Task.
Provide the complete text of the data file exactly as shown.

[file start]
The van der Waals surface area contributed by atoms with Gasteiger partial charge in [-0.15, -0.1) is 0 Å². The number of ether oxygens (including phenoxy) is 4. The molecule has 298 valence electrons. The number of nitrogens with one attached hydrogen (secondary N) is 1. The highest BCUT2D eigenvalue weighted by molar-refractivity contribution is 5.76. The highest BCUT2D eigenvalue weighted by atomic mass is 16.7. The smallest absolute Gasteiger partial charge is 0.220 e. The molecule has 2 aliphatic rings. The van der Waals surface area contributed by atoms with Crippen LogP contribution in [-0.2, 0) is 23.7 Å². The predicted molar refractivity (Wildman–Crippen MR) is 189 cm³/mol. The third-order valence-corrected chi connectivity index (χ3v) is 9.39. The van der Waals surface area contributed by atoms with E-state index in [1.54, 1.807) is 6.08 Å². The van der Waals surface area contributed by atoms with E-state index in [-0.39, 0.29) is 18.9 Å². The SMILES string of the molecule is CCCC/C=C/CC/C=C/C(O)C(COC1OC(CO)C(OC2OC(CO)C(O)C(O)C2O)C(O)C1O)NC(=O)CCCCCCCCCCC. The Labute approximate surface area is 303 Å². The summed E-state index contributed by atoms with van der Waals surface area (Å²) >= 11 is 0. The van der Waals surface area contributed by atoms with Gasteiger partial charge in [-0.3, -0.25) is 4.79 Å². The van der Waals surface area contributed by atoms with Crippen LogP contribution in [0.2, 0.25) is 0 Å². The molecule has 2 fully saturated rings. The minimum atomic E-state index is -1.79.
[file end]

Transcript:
The van der Waals surface area contributed by atoms with Gasteiger partial charge in [-0.15, -0.1) is 0 Å². The number of ether oxygens (including phenoxy) is 4. The molecule has 298 valence electrons. The number of nitrogens with one attached hydrogen (secondary N) is 1. The highest BCUT2D eigenvalue weighted by molar-refractivity contribution is 5.76. The highest BCUT2D eigenvalue weighted by atomic mass is 16.7. The smallest absolute Gasteiger partial charge is 0.220 e. The molecule has 2 aliphatic rings. The van der Waals surface area contributed by atoms with Crippen LogP contribution in [-0.2, 0) is 23.7 Å². The predicted molar refractivity (Wildman–Crippen MR) is 189 cm³/mol. The third-order valence-corrected chi connectivity index (χ3v) is 9.39. The van der Waals surface area contributed by atoms with E-state index in [1.54, 1.807) is 6.08 Å². The van der Waals surface area contributed by atoms with E-state index in [-0.39, 0.29) is 18.9 Å². The SMILES string of the molecule is CCCC/C=C/CC/C=C/C(O)C(COC1OC(CO)C(OC2OC(CO)C(O)C(O)C2O)C(O)C1O)NC(=O)CCCCCCCCCCC. The Labute approximate surface area is 303 Å². The summed E-state index contributed by atoms with van der Waals surface area (Å²) >= 11 is 0. The van der Waals surface area contributed by atoms with Gasteiger partial charge in [-0.3, -0.25) is 4.79 Å². The van der Waals surface area contributed by atoms with Crippen LogP contribution in [0.2, 0.25) is 0 Å². The molecule has 2 fully saturated rings. The minimum atomic E-state index is -1.79.